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Hello! I’m Anjali. I’m a board certified health coach, author, wife, mom and food lover from the SF Bay area (now living in Ann Arbor, MI!); with a passion for delicious food and a desire to make healthy eating easy, tasty and fun! Learn more about me here and stay for a while!

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Nut Butter and Banana Stackers (An Easy, Healthy Toddler Meal!)

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nut butter and banana stackers toddler meal

I remember when Layla was about 1 year old, I was trying to find ways to make her lunch more fun and interesting while still keeping it really easy for me to make (and not time intensive). When I first introduced Layla to bread, I immediately gave her Ezekiel Sprouted Flax Bread for a couple reasons:

  1. I wanted her to get used to eating super hearty, not-sweet-at-all, sprouted grain bread. I figured if that was the only bread she knew, she wouldn’t crave less healthy bread (like regular wheat bread sold at the grocery store, which looks healthy but actually spikes your blood sugar almost as much as white bread does!) My theory turned out to be true – even to this day she asks for her Sprouted Bread for lunch!
  2. Sprouted bread acts like a lentil or a bean in your body – so it gives you more energy, fiber and protein than regular bread would (1 slice of Ezekiel Flax Bread has 80 calories, 4g Fiber and 5g protein).

But her peanut butter sandwiches often ended up kind of messy – because they were too big for her little hands to hold without the peanut butter getting all over her hands. And I couldn’t add anything to the sandwich (fruit, banana, etc) for the same reason!

So I created: Nut Butter & Banana Stackers. 

It’s essentially a deconstructed PB&B sandwich! It is cut into squares that can be stabbed with a fork – easy for little hands to manage. It takes literally 5 minutes to make, and ends up being a filling and healthy lunch for your little one, especially when served with some steamed veggies on the side. Layla loves eating this with a side of steamed broccoli topped with olive oil and salt!

You can make different versions of this using different nut butters and fruit, or hummus and cucumbers, or cheese and tomatoes, or any protein/veggie combo you like. You can even make it gluten-free by using gluten-free bread. And even though it’s for kids, it’s a pretty fun lunch for adults too ????

The recipe for these nut butter stackers is below! You can find over 150 more recipes just like this in my new book: The Super Easy Baby Food Cookbook – which is available for Pre-Order on Amazon now! 🙂 Pick up a copy and let me know how your little one likes the recipes!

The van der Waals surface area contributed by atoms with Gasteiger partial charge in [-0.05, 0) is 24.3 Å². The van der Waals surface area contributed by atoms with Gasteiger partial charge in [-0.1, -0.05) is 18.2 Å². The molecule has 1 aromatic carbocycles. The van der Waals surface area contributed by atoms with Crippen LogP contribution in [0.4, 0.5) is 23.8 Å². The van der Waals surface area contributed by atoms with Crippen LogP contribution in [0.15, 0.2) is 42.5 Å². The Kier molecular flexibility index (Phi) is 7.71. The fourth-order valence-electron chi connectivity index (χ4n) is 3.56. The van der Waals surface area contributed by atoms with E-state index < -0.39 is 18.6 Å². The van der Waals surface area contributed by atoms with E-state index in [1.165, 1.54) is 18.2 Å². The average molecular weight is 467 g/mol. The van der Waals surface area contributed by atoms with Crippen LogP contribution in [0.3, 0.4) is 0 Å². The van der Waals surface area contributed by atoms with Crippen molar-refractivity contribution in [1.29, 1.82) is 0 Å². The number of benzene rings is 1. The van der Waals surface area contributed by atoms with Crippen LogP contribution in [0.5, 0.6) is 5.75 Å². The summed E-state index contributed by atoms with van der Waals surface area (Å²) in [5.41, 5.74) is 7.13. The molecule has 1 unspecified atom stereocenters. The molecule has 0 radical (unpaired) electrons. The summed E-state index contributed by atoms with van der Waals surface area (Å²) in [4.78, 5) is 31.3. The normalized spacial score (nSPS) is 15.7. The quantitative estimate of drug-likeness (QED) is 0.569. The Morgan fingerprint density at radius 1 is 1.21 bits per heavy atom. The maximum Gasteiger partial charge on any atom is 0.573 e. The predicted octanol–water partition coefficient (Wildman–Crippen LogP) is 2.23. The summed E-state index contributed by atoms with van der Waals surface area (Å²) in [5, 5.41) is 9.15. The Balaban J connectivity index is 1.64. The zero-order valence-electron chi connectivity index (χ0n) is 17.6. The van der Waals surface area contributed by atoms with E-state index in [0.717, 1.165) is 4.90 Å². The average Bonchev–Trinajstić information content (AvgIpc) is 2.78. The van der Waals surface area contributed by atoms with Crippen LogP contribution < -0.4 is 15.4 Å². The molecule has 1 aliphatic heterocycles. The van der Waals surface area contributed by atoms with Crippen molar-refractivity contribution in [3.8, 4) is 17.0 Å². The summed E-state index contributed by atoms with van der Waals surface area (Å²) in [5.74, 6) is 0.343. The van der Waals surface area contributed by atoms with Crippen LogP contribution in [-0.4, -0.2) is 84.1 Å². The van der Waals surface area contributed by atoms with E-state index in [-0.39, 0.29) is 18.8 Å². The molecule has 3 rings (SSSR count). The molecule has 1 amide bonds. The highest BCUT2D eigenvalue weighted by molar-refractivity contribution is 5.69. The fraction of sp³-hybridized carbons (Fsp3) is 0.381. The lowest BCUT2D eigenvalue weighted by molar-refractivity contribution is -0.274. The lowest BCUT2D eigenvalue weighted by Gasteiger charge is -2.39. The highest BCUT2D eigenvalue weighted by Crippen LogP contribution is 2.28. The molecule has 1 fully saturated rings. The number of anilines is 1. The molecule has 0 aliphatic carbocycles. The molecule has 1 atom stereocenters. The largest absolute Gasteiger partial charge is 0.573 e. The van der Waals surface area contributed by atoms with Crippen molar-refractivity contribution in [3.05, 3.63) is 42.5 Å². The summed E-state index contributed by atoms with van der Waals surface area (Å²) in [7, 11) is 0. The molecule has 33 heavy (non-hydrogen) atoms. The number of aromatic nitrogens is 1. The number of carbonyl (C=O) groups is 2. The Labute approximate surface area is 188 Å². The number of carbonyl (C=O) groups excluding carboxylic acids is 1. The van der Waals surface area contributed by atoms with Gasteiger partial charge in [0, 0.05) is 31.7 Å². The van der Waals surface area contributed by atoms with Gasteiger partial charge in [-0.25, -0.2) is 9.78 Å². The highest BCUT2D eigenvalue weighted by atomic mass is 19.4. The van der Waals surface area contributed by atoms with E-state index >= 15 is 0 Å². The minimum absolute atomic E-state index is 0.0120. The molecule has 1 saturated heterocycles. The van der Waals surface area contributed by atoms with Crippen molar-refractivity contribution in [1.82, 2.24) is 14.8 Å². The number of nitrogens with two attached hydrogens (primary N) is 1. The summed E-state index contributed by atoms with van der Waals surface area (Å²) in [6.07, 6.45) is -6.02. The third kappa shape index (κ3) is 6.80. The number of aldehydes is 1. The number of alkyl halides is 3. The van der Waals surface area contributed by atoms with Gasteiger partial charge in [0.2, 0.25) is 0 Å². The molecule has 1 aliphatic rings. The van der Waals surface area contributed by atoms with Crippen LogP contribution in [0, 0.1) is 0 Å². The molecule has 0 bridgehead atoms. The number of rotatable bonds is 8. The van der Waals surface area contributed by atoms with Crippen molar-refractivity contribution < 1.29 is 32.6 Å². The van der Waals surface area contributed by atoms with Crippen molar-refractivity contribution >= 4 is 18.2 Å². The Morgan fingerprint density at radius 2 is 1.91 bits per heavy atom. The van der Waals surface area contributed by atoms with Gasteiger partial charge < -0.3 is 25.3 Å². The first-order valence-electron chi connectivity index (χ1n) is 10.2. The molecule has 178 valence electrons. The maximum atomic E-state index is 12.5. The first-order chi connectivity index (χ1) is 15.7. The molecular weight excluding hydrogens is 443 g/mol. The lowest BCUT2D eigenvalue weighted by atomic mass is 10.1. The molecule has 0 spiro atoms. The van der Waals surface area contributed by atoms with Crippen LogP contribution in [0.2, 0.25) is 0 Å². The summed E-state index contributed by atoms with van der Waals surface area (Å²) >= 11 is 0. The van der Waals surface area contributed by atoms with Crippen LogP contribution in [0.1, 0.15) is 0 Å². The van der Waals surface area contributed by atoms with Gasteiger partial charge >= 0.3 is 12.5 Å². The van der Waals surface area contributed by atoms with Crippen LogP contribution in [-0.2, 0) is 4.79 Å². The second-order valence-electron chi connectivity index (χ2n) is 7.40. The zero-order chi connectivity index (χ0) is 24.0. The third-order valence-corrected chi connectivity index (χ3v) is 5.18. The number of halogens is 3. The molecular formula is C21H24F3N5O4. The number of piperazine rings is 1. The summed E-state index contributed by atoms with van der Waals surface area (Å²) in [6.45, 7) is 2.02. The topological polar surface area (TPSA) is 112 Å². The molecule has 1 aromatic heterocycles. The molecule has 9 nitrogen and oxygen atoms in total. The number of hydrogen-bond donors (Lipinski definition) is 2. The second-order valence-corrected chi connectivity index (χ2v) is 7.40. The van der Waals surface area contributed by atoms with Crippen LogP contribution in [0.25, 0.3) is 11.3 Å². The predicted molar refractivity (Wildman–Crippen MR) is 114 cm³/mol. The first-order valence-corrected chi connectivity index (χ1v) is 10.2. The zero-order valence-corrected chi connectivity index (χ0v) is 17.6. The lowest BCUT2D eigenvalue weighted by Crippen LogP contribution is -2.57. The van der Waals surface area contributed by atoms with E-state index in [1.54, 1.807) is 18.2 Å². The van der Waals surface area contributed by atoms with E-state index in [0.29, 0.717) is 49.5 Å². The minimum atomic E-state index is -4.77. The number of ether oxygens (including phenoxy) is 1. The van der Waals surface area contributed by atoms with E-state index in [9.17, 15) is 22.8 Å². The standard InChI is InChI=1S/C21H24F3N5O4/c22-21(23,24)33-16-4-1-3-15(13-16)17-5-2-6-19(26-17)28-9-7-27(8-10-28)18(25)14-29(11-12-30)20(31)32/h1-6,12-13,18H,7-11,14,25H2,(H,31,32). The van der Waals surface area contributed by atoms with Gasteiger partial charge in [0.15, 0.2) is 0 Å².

nut butter and banana stackers toddler meal

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21 responses to “Nut Butter and Banana Stackers (An Easy, Healthy Toddler Meal!)”

    • Absolutely!! This would be perfect for a quick breakfast, lunch or a healthy dessert as well! 🙂 I’m sure you’ll love this recipe!

  1. These are bound to be a hit with kids (and grown up kids too). Nice and quick, healthy bite sized treats like this can’t be beaten.

    • Definitely! And there are so many variations you can make with it, kids tend to not get bored of it!

  2. Hi Anjali,

    Love your blog!
    I have an 18 month old who has never eaten gluten or grains of any kind up until this point. He was exposed to dairy through formula when it was necessary to supplement, but after that he has only had non-dairy milks and has never eaten cheese or yogurt.
    I always thought that was best for him as I have many food sensitivities (no allergies) related to auto-immune issues and don’t digest grains, gluten or dairy well.
    I just figured since he doesn’t nutritionally need those foods, it was better to wait until 3+ to introduce some grains and dairy but never gluten. The only food group I see as having some benefit in terms of nutrition is cheese/yogurt, but he does get the necessary things through other very nutrient-dense foods.
    Do you have any thoughts on whether there is a benefit to introducing gluten or grains even if they are not necessary?
    He is not lacking in his diet, I am just starting to wonder if restricting foods that do cause digestive issues for many is actually more harmful in the end? I just have a really hard time with the thought of feeding my child gluten just to expose him to the protein even though it offers no nutritional benefit.
    Thanks!

    • Hi Tara! Thanks so much for reaching out! To your question – you don’t have to introduce gluten to your son, since there are plenty of nutrient rich gluten free grains like oatmeal, buckwheat, millet, and quinoa. But if your son doesn’t have a gluten sensitivity like you do – it might be worth introducing him to gluten just so he doesn’t develop a sensitivity later on. I’d talk to your pediatrician about this as well – to see whether some minimal exposure might be beneficial – because I’m not an allergy expert by any means! But my perspective would be to make sure you’re not giving him “gluten free” packaged foods because those are often super refined and processed and not healthy at all; and to give him gluten-free whole grains like oatmeal (etc) instead. Along with that, if your pediatrician approves, I’d just expose him to gluten a few times via sprouted wheat bread like Ezekiel – just so he doesn’t develop a sensitivity to it later on, as long as he doesn’t already have one right now. Also on the non dairy milks – those are often very processed and have thickeners / stabilizers added, and some have added sugar as well – so I’d be careful about those with your son too! Hope that helps, let me know if you have any other questions!

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